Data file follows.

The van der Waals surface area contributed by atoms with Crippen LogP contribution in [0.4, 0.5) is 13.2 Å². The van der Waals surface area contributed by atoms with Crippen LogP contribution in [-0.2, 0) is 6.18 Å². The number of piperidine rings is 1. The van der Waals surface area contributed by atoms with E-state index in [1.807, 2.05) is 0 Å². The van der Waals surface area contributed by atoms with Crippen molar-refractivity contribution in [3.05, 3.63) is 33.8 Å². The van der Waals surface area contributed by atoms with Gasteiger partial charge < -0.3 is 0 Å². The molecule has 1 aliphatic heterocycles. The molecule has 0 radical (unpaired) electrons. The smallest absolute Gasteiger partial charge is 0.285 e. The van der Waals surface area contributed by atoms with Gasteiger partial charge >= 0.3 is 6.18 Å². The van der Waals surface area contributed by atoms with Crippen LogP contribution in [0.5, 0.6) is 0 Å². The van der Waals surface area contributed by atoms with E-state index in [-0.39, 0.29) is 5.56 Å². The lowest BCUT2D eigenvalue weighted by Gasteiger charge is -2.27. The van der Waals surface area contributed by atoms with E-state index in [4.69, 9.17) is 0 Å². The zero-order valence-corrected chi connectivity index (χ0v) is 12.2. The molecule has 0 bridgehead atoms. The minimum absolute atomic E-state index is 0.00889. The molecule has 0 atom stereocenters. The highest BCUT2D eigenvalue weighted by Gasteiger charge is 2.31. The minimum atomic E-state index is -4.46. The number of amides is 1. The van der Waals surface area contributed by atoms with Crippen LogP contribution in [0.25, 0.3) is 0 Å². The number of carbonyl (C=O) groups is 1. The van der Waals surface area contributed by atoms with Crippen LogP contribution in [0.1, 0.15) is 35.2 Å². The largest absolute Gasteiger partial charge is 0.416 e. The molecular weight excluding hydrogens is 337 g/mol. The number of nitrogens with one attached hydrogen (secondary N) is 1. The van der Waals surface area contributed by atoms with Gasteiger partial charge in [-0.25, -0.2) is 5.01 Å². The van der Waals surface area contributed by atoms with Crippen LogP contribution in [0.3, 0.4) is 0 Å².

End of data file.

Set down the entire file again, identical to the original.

The van der Waals surface area contributed by atoms with Crippen LogP contribution in [0.4, 0.5) is 13.2 Å². The van der Waals surface area contributed by atoms with Crippen LogP contribution in [-0.2, 0) is 6.18 Å². The number of piperidine rings is 1. The van der Waals surface area contributed by atoms with E-state index in [1.807, 2.05) is 0 Å². The van der Waals surface area contributed by atoms with Crippen molar-refractivity contribution in [3.05, 3.63) is 33.8 Å². The van der Waals surface area contributed by atoms with Gasteiger partial charge < -0.3 is 0 Å². The molecule has 1 aliphatic heterocycles. The molecule has 0 radical (unpaired) electrons. The smallest absolute Gasteiger partial charge is 0.285 e. The van der Waals surface area contributed by atoms with Gasteiger partial charge >= 0.3 is 6.18 Å². The van der Waals surface area contributed by atoms with Crippen LogP contribution in [0.5, 0.6) is 0 Å². The van der Waals surface area contributed by atoms with E-state index in [-0.39, 0.29) is 5.56 Å². The lowest BCUT2D eigenvalue weighted by Gasteiger charge is -2.27. The van der Waals surface area contributed by atoms with E-state index in [4.69, 9.17) is 0 Å². The zero-order valence-corrected chi connectivity index (χ0v) is 12.2. The molecule has 0 bridgehead atoms. The minimum absolute atomic E-state index is 0.00889. The molecule has 0 atom stereocenters. The highest BCUT2D eigenvalue weighted by Gasteiger charge is 2.31. The minimum atomic E-state index is -4.46. The number of amides is 1. The van der Waals surface area contributed by atoms with Crippen LogP contribution in [0.25, 0.3) is 0 Å². The number of carbonyl (C=O) groups is 1. The van der Waals surface area contributed by atoms with Crippen LogP contribution in [0.1, 0.15) is 35.2 Å². The largest absolute Gasteiger partial charge is 0.416 e. The molecular weight excluding hydrogens is 337 g/mol. The number of nitrogens with one attached hydrogen (secondary N) is 1. The van der Waals surface area contributed by atoms with Gasteiger partial charge in [-0.25, -0.2) is 5.01 Å². The van der Waals surface area contributed by atoms with Crippen LogP contribution in [0.3, 0.4) is 0 Å².